If the excitation occurs for both oscillation forms either subcritically, i.e. at a frequency which is much lower than the resonant frequencies of the two oscillation forms, or supercritically, i.e. at a frequency which is much greater than the resonant frequencies of the oscillation forms, surface 21 of turret 80 executes an approximately linear motion which can extend, for example, from bottom left to top right. FIG. 8c shows, in the form of a motion stage diagram, how such a motion occurs in response to a linear oscillation H and a flexural oscillation B. A motion in the opposite direction, i.e. for example from top left to bottom right, is achieved by applying the excitation at a frequency which lies between the natural frequencies of the flexural oscillation and longitudinal oscillation. The manner in which this occurs is illustrated in FIG. 8d, which shows the motion of a point under the influence of linear oscillation H and flexural oscillation B, and of the resultant.
A variety of drive directions and drive mechanisms can be achieved with an arrangement as shown in FIGS. 8a and 8b by appropriate selection of the frequency of the excitation voltage. For example, a drive operating on the plunger principle with a reversible motion direction can be implemented by correspondingly alternating excitation at a frequency in the subcritical range and at a frequency in the intercritical range. Selecting a first excitation frequency at or near the natural frequency of one of the occurring oscillation modes, and a second frequency in the intercritical range, yields a drive which has an elliptical actuator motion in one motion direction, and operates on the plunger principle in the other direction.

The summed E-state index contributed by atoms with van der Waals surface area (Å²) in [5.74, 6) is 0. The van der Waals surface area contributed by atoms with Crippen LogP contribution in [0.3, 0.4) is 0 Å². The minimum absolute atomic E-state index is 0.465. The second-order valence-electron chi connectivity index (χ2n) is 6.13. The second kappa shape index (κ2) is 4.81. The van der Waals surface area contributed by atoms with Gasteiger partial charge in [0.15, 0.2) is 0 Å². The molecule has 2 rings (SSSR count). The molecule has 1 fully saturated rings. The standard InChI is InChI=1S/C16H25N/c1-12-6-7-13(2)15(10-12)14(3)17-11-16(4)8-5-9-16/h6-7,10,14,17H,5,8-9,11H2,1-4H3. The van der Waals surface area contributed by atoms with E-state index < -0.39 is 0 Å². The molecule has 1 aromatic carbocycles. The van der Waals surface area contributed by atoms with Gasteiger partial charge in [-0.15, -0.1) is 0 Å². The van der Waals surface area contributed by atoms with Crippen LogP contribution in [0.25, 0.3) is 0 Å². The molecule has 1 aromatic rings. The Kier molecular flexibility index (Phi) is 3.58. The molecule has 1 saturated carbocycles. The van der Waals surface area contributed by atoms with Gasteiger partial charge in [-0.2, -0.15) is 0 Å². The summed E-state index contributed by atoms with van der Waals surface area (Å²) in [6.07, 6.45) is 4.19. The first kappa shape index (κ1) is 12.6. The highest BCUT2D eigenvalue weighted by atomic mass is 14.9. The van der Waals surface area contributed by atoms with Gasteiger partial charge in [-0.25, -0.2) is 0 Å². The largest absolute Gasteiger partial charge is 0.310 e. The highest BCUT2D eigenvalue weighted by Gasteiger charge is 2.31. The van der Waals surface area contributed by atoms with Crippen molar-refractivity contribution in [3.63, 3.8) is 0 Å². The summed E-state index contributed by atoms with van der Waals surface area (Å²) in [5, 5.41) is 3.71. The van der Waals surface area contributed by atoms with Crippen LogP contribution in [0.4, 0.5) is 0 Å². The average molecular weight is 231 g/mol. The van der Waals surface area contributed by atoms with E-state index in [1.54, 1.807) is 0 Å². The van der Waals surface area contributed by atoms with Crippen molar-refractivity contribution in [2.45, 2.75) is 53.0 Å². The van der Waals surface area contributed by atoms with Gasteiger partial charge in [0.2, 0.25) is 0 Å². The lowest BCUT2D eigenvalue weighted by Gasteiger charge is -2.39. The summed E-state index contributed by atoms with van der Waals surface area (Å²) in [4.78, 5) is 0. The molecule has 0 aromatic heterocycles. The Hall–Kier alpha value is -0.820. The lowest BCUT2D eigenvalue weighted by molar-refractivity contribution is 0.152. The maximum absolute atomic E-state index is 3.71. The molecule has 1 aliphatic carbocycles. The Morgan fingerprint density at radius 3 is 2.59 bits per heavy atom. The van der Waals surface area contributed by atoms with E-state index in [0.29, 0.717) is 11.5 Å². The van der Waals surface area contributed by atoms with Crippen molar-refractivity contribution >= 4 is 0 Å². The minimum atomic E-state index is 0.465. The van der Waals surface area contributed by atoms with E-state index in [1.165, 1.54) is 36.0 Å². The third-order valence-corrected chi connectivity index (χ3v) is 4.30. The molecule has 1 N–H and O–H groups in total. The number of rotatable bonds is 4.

The individual turrets 70 of a drive element can be activated in the same fashion as discussed with reference to FIG. 4 for turrets excited in two-phase nonresonant fashion.
FIG. 9 shows a further embodiment of a drive element according to the present invention that can be controlled in single-phase fashion. Here layers 10 are each divided into three regions 901, 902, 903. Activation is carried out in such a way that the two outer regions 801, 803 are in each case activated in opposite directions, i.e. with UL =+U and UR =-U, where U=U0 sin (ωt). Depending on the desired resulting motion direction, center region 902 is activated in the same way as one of the outer regions 901, 903, i.e. with UM =UR for a drive output to the left, or with UM =UL for drive output to the right. This can be effected by a simple reversal in the electronics. Once again, therefore, a single excitation voltage is sufficient. Assuming that the natural frequency of the flexural oscillation is lower than that of the longitudinal oscillation, excitation preferably occurs at or near the natural frequency of the flexural oscillation. An elliptical motion of surface 21 is produced, in the same way as described with reference to FIG. 8a. The circulation direction of the resulting motion ellipse can be reversed by changing the activation of center part 902.
The shape of the drive elements can moreover be freely selected within wide limits. FIGS. 10a and 10b show examples of turrets with a freely configured geometry of layers 10, and FIGS. 10c and 10d show examples of turrets with a layer cross section which varies with height.
The mounting of the drive element, and the principle by which power is transferred to the part being driven, are not described here. All known methods are, in principle, possible. One example of a solution for a drive using two drive elements 1001, 1002 in the form of turret rows is shown in FIG. 11. Part 112 being driven is located between drive elements 111, 113, which drive it from two sides. In order reliably to maintain sufficient contact pressure, the arrangement shown in FIG. 11 can be pressed by a resilient clamp against part 112 being driven. In this context, arrangement 111, 113 can be mounted in floating fashion on part 112 being driven.